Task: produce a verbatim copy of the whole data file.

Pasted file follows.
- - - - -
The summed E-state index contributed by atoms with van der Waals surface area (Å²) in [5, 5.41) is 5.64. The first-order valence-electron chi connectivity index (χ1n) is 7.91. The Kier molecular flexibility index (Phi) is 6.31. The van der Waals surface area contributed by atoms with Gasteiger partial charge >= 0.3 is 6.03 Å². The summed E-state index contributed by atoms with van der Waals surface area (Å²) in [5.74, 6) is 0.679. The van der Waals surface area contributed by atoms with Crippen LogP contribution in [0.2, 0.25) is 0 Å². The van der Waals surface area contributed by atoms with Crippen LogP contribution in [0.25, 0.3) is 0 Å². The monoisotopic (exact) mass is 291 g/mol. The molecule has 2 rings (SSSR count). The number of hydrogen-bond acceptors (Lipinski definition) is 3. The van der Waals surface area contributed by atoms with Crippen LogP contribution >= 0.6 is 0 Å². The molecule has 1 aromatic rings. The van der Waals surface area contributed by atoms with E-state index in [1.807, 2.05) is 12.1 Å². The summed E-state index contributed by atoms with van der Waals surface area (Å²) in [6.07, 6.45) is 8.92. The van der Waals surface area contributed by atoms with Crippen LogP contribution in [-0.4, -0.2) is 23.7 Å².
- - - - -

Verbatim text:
The summed E-state index contributed by atoms with van der Waals surface area (Å²) in [5, 5.41) is 5.64. The first-order valence-electron chi connectivity index (χ1n) is 7.91. The Kier molecular flexibility index (Phi) is 6.31. The van der Waals surface area contributed by atoms with Gasteiger partial charge >= 0.3 is 6.03 Å². The summed E-state index contributed by atoms with van der Waals surface area (Å²) in [5.74, 6) is 0.679. The van der Waals surface area contributed by atoms with Crippen LogP contribution in [0.2, 0.25) is 0 Å². The van der Waals surface area contributed by atoms with Crippen LogP contribution in [0.25, 0.3) is 0 Å². The monoisotopic (exact) mass is 291 g/mol. The molecule has 2 rings (SSSR count). The number of hydrogen-bond acceptors (Lipinski definition) is 3. The van der Waals surface area contributed by atoms with Crippen LogP contribution >= 0.6 is 0 Å². The molecule has 1 aromatic rings. The van der Waals surface area contributed by atoms with E-state index in [1.807, 2.05) is 12.1 Å². The summed E-state index contributed by atoms with van der Waals surface area (Å²) in [6.07, 6.45) is 8.92. The van der Waals surface area contributed by atoms with Crippen LogP contribution in [-0.4, -0.2) is 23.7 Å².